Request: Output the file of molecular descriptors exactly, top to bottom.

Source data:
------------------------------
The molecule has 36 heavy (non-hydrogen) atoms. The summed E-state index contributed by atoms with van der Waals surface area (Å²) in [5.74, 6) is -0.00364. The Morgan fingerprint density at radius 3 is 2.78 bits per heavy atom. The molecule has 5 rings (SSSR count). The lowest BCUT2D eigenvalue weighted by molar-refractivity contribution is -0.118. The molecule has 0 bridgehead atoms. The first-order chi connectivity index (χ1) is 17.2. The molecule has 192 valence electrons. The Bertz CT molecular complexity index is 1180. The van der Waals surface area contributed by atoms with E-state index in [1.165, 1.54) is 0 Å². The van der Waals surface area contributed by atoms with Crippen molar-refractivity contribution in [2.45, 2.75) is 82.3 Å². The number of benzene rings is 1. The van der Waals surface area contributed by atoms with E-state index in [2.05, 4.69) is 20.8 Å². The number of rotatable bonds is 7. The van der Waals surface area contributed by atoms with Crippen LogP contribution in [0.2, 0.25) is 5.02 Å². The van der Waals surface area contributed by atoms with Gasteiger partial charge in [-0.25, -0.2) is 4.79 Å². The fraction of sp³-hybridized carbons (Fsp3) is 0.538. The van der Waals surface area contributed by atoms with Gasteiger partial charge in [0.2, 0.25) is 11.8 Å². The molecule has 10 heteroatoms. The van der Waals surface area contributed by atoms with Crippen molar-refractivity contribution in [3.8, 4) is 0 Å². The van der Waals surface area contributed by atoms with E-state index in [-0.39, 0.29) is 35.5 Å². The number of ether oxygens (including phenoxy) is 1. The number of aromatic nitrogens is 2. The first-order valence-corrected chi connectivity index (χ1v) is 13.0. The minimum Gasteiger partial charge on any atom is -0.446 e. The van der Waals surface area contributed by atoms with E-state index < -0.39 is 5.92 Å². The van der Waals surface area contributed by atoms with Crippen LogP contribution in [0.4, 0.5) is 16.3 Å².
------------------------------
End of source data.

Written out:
The molecule has 36 heavy (non-hydrogen) atoms. The summed E-state index contributed by atoms with van der Waals surface area (Å²) in [5.74, 6) is -0.00364. The Morgan fingerprint density at radius 3 is 2.78 bits per heavy atom. The molecule has 5 rings (SSSR count). The lowest BCUT2D eigenvalue weighted by molar-refractivity contribution is -0.118. The molecule has 0 bridgehead atoms. The first-order chi connectivity index (χ1) is 17.2. The molecule has 192 valence electrons. The Bertz CT molecular complexity index is 1180. The van der Waals surface area contributed by atoms with E-state index in [1.165, 1.54) is 0 Å². The van der Waals surface area contributed by atoms with Crippen molar-refractivity contribution in [2.45, 2.75) is 82.3 Å². The number of benzene rings is 1. The van der Waals surface area contributed by atoms with E-state index in [2.05, 4.69) is 20.8 Å². The number of rotatable bonds is 7. The van der Waals surface area contributed by atoms with Crippen LogP contribution in [0.2, 0.25) is 5.02 Å². The van der Waals surface area contributed by atoms with Gasteiger partial charge in [-0.25, -0.2) is 4.79 Å². The fraction of sp³-hybridized carbons (Fsp3) is 0.538. The van der Waals surface area contributed by atoms with Gasteiger partial charge in [0.2, 0.25) is 11.8 Å². The molecule has 10 heteroatoms. The van der Waals surface area contributed by atoms with Crippen molar-refractivity contribution in [3.8, 4) is 0 Å². The van der Waals surface area contributed by atoms with E-state index in [-0.39, 0.29) is 35.5 Å². The number of ether oxygens (including phenoxy) is 1. The number of aromatic nitrogens is 2. The first-order valence-corrected chi connectivity index (χ1v) is 13.0. The minimum Gasteiger partial charge on any atom is -0.446 e. The van der Waals surface area contributed by atoms with E-state index < -0.39 is 5.92 Å². The van der Waals surface area contributed by atoms with Crippen LogP contribution in [0.4, 0.5) is 16.3 Å².